While skiers and winter outdoor enthusiasts may feel a sense of sadness as winter draws to an end, the thought of spring flowers brings joy to the hearts of most gardeners.
Even though there may still be snow on the ground, it’s not too early to begin planning your garden and even planting it – indoors. Indoor planting is especially beneficial for those of us living in northern climates where the growing season is significantly reduced. Here are a few tips courtesy of the Ontario Real Estate Association and your local REALTOR® to get your garden growing early.
A head start
Planting an indoor garden of seedlings is a relatively easy, fun and rewarding project. All you need are seeds and three basic things – soil, water and light to give your garden a head start this spring. Petunias, lobelia, marigolds, snapdragons and coleus are some of the most popular flowers to seed indoors in March. Other warm weather flowers can be started indoors in April.
Purchase seeds at your local garden center and plant them according to the package directions for germination time, planting depth, spacing and transplanting information. Sow the seeds in a good quality “soil-less” soil or starting mix that has been sterilized. Using soil from your garden is not advised since there is a possibility of introducing insects or disease to the seeds and the seedling plants. Seeds can be planted in a flat, tray, pot, egg carton or peat pot as long as it has proper drainage. Be sure to thoroughly clean the containers before use.
Seeds started indoors have the same basic requirements as outdoor seedlings – soil, water and light. However, indoor seedlings need a little more attention to artificially maintain an ideal growing environment. Once the seeds have been planted at the proper depth, moisten the soil with a light spray and keep them continually moist until they have germinated. Once germination takes place, simply water the plants as needed.
Seedlings need a lot of light to grow properly. When seedlings receive insufficient light they become tall and spindly or "leggy." Even if you have a window that receives full sun, you might need to supplement it with artificial light. Because it would be all but impossible to recreate the intensity of direct sunlight, you'll need much longer growing days to compensate. Use bulbs that are specifically made for growing plants and place them just a foot or so above your seedlings. You'll want to keep these lights on at least 14 hours a day. Fluorescent tubes are ideal because they won't produce as much heat which can quickly dry out your seedlings.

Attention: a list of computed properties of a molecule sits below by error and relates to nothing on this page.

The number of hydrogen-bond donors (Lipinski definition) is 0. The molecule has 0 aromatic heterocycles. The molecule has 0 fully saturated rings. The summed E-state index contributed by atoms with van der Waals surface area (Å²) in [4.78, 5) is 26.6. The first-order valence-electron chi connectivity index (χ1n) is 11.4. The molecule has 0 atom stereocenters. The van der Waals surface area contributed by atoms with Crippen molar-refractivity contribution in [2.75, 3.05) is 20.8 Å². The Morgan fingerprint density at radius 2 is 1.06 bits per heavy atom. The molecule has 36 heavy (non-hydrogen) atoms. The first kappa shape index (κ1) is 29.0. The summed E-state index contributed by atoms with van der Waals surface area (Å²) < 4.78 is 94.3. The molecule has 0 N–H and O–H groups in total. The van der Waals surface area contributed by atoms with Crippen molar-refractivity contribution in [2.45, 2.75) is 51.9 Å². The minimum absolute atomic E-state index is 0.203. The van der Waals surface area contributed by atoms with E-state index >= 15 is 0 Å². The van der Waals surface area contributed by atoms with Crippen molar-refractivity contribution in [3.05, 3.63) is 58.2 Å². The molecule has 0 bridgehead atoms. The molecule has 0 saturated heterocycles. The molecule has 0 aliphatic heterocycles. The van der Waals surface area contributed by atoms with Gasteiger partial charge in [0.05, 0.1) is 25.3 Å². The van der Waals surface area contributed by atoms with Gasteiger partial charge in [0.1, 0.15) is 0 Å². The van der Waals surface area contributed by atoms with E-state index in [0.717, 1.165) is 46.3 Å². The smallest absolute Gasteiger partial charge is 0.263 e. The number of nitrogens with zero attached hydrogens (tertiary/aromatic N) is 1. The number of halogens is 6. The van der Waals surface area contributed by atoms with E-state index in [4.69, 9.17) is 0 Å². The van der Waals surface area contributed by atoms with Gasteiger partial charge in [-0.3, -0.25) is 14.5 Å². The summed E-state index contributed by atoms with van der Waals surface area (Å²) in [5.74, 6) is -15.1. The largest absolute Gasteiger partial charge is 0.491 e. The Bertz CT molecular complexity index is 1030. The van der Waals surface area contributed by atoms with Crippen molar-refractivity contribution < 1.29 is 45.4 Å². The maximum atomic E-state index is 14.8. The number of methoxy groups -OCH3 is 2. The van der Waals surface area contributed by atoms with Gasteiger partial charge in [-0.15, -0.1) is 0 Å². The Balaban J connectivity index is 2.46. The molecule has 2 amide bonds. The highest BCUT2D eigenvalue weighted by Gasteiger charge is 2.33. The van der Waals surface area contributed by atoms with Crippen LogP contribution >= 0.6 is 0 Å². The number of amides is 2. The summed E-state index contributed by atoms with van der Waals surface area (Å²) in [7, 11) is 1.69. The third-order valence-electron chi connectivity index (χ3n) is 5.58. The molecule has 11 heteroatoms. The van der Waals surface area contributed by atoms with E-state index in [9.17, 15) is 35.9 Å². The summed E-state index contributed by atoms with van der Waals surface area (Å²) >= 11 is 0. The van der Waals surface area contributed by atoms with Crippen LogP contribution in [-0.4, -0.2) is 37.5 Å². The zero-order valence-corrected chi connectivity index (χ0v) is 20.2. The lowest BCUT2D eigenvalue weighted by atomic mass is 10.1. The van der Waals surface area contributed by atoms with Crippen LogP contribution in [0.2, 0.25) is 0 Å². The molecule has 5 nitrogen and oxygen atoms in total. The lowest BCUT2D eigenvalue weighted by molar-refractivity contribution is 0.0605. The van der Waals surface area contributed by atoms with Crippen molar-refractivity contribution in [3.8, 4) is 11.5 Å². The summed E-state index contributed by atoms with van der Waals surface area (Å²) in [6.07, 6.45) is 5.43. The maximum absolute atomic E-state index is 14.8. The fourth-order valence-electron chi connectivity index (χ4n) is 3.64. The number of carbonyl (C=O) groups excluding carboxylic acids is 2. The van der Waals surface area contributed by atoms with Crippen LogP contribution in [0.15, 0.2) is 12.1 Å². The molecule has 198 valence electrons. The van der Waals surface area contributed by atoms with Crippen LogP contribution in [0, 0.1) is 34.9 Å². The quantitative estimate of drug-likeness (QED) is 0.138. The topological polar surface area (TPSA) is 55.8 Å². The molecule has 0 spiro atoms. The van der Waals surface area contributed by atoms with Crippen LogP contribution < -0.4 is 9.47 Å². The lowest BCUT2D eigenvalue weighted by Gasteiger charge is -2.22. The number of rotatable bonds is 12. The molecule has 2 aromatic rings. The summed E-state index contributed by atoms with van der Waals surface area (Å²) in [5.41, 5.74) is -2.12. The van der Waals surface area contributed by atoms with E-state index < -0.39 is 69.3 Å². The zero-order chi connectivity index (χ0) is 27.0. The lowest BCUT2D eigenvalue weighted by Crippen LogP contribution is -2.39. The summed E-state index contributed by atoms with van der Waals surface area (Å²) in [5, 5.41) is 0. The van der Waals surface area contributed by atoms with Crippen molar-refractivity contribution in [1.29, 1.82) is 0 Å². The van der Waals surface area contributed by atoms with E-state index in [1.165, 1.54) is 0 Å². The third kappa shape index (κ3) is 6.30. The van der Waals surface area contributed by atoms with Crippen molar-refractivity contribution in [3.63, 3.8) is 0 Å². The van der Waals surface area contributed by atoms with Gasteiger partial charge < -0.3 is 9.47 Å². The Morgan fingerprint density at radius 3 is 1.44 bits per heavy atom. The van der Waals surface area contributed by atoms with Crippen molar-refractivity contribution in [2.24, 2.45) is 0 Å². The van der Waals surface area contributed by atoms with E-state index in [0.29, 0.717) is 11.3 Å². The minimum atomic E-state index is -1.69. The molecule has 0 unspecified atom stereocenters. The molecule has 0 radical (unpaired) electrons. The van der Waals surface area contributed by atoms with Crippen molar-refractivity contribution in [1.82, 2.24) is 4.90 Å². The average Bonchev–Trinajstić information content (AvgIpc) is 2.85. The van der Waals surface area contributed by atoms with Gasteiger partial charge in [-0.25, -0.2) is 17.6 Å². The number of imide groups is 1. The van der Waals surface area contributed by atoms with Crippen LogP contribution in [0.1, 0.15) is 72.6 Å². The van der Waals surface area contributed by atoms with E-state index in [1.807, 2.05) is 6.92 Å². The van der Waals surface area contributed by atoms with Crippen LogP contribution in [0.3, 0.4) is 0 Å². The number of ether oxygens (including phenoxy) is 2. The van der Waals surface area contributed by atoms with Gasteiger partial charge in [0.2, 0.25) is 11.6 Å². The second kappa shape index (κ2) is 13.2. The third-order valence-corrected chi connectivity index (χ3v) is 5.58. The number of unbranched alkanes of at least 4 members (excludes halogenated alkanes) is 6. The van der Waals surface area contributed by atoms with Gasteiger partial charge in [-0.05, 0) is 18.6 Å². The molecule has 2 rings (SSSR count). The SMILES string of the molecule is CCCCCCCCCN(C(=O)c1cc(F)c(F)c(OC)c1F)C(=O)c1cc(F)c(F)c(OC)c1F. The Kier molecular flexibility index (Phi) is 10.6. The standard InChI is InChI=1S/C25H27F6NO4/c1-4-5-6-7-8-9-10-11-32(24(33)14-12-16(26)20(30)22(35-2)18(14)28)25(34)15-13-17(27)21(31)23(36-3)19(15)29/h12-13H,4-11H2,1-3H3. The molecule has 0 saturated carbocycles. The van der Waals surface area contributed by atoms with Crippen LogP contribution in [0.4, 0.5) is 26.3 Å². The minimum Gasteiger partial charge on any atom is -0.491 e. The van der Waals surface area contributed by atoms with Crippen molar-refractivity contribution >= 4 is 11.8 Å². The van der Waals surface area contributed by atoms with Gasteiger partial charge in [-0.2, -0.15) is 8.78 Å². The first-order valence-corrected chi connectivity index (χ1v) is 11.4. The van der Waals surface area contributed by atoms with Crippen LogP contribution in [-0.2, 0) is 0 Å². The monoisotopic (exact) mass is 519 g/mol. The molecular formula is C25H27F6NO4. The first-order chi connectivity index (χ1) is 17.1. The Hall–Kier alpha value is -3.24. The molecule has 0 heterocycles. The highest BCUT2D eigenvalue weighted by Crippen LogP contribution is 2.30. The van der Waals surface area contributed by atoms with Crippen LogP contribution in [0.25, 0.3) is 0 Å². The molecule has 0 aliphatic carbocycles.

Watch your garden grow
Wherever you decide to set up your indoor garden be sure it has good air circulation and the temperature ranges between 18C to 21C (65 to 70 degrees). Although you may be anxious, it’s important not to start seeds indoors too early. If they outgrow your flats or small pots you might try thinning them and transplanting the largest to bigger pots, but for the most part you want to plant them outside just as they become large enough to survive transplanting. This is generally four to six weeks after sowing, when they have at least two sets of true leaves. If you're aiming to plant towards the end of May, you probably shouldn't be starting seeds any earlier then late March.
Consult the experts
Having the proper information and equipment will ensure your indoor garden’s success. Check with your local garden center or a good gardening book for more tips and happy gardening!
Contributed by OREA